That’s when the federal government adopted the current methodology, based on an ambitious nationwide poverty census concluded in 2011, rating households using a poverty scorecard. While, by most accounts, this has largely resulted in a more equitable selection of recipients within provinces and regions, it has been disastrous for inter-provincial distribution, and has caused the injustice at the heart of the programme today.
Dr Bengali’s work helps explain why. He argues that the main reason for Balochistan’s underrepresentation among recipients is the fact that a larger portion of the populace (compared to other regions) wasn’t even surveyed. This thesis is corroborated by even a cursory data analysis of houses visited as a per cent of estimated population.
Why might this be? Simple answer: roads. Thanks to a terrible road network across the province, Dr Bengali reckons that enumerators for the house-to-house poverty tally (conducted after he had left BISP) essentially ignored thousands of families living in isolated, inaccessible settlements across the vastness of Balochistan. Adding to the gravity of the omission, those left out for this reason were almost certain to be poorer than average. For a social protection programme to overlook people who are so poor and neglected that they are difficult to reach is a special kind of absurd.
Ms Marvi Memon, chairperson of BISP, is on record multiple times over the past few years acknowledging that the poverty census was flawed in Balochistan, and the errors will be corrected in an update. This update is now finally under way, and should be completed this year. Better late than never, surely. But it is critical that the results be compared to other poverty estimates to ensure that there are no such omissions this time.
It is unclear why an obviously unjust distribution continued for more than five years, or why the programme grew substantially over the same period, without addressing such a clear wrong. Why none of the major impact assessments of the programme brought attention to this issue is an important question worth asking. Why the new poverty census didn’t start from Balochistan is another.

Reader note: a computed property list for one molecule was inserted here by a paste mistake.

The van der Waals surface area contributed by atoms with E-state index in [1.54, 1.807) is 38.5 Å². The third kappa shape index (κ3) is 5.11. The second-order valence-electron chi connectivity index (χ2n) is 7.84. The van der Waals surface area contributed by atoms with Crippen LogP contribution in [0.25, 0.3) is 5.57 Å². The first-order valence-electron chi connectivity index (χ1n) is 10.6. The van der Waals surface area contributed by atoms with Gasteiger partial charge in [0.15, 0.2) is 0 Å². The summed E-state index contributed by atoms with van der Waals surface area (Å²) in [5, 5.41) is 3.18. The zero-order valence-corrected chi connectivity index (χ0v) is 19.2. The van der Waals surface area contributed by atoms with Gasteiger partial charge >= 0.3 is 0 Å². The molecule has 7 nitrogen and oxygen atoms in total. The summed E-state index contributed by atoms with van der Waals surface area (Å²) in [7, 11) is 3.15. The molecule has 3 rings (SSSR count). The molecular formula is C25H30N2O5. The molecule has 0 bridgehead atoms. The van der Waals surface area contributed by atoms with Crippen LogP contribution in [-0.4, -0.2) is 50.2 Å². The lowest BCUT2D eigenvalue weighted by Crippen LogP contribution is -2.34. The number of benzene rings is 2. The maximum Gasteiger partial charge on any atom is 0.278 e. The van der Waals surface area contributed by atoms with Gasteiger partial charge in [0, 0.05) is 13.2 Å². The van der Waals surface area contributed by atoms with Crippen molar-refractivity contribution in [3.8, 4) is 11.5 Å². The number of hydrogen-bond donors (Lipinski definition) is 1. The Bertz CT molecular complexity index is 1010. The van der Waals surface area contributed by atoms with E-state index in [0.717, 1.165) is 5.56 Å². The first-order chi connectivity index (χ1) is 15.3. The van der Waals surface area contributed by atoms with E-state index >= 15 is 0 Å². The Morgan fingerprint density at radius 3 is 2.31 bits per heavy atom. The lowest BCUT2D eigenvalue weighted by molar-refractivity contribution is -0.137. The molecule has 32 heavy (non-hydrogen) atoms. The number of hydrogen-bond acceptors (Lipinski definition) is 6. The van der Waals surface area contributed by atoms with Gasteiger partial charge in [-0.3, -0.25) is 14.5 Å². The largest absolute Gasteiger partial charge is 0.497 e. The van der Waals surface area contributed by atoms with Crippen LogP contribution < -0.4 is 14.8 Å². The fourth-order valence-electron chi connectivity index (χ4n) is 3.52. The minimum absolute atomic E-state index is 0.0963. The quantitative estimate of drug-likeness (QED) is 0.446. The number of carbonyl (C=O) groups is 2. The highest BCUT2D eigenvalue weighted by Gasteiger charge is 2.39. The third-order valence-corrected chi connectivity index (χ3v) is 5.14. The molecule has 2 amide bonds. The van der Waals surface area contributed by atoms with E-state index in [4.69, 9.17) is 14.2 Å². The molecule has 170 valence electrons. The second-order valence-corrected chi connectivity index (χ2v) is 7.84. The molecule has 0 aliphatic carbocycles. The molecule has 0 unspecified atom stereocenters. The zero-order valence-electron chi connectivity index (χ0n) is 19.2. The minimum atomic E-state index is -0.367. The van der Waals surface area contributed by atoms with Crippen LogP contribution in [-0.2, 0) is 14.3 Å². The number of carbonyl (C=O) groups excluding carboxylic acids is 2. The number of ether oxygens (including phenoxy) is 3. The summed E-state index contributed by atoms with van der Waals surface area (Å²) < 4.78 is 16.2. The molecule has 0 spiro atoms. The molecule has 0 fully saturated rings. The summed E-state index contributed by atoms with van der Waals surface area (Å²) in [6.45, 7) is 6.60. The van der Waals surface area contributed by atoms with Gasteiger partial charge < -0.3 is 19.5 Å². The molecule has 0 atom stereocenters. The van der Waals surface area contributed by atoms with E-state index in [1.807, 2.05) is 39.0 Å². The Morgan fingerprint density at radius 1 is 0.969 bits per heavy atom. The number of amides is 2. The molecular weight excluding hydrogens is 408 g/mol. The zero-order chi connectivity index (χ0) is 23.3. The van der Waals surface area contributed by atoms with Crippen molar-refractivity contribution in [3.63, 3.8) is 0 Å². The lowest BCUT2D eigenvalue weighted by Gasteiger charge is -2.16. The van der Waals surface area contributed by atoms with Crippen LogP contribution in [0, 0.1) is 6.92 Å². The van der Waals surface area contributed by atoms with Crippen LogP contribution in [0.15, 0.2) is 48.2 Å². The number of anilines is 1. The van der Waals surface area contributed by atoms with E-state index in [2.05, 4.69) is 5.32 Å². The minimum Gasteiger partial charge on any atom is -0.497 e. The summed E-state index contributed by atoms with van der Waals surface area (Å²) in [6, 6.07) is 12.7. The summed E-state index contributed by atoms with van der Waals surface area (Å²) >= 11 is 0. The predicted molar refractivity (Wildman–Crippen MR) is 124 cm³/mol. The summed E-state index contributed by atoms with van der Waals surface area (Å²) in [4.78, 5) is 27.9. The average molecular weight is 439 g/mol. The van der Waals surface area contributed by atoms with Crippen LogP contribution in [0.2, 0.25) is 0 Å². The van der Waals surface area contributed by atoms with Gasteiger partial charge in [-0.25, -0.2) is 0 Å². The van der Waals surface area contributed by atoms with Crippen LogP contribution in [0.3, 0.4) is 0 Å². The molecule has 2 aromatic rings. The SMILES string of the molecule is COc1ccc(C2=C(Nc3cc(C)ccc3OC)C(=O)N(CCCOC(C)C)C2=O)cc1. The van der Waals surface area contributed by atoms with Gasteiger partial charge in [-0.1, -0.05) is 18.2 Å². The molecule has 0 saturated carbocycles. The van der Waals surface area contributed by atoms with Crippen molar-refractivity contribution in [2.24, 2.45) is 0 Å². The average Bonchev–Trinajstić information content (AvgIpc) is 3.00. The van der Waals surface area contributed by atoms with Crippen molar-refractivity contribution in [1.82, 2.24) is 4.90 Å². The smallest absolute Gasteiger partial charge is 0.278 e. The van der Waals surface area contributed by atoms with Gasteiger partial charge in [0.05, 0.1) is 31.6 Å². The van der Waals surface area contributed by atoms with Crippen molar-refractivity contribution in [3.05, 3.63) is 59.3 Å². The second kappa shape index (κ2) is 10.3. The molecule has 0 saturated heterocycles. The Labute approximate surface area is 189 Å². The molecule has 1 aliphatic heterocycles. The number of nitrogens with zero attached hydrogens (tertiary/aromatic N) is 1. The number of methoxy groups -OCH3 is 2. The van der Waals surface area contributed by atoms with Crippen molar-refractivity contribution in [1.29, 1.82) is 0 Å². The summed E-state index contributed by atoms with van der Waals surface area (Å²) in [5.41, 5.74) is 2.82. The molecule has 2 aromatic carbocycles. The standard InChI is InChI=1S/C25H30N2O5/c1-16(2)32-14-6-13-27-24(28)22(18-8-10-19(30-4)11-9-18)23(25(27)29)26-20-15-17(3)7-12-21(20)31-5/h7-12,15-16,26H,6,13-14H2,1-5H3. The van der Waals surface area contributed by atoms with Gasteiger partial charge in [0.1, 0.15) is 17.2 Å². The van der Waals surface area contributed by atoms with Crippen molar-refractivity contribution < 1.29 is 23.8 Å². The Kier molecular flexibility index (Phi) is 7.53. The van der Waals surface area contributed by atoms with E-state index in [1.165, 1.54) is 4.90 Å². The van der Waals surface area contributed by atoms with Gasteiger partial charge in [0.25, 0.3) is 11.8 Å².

BISP is an excellent mechanism to ensure that growth in Pakistan is equitable and inclusive. Indeed, those in power will be judged by such metrics. As far as the poor families in Balochistan missed by the BISP survey are concerned, the jury is still out.
THE coming of Sadiq Sanjrani as a Chairman Minister from Balochistan can be a good omen for province which has long been neglected politically, socially and economically. No matter whatever political, establishment or strategic tactics might have been applied in his election, nevertheless a fact remains that it can be a bridging factor in the gap of feelings that the province is neglected and least shared in power corridor. Balochistan constitutes an important geo-strategic position by linking Iran (1584 kilometres) and Afghanistan (1181 kilometres) with a 770-km coastline. But it has lagged behind the other provinces. Punjab is the leading province while KP despite political grievances and economic problems is comparatively a privileged province by having an established educational and social structure and enjoying a sufficient share in the higher echelons of the military/bureaucratic and other organizational structure of society; and an increasing level of political maturity. Sindh may not seem that deprived. It being below par administratively and economically with an ethnic bifurcation between rural and urban has not been without enjoying a share in government. Karachi being its port city and a nerve of the economic inflow of Pakistan stands an international importance. Sindh rural/urban has witnessed Prime Ministers and Presidents and enjoyed a political value under a representative system. But Balochistan indeed found no feeling of spring in the changing political weathers since the creation of Pakistan.
Balochistan experienced very little development under One Unit (1954-1970) in which it was actually merged in 1958. It was raised to a province level in 1970 by an ordinance issued by President Yahya Khan. Though civilian rule returned in 1972-73, the political situation and lack of comprise between the centre and the province led to the dissolution of the NAP coalition government under Ataullah Mengal in May 1973. In protest, the NWFP government also resigned. The dissolution of Balochistan Assembly and putting of its leaders in jail was a political cruelty (arrest of NAP leaders under the Hyderabad conspiracy case) by Z. A. Bhutto was a political mistake for which he paid in the longer run.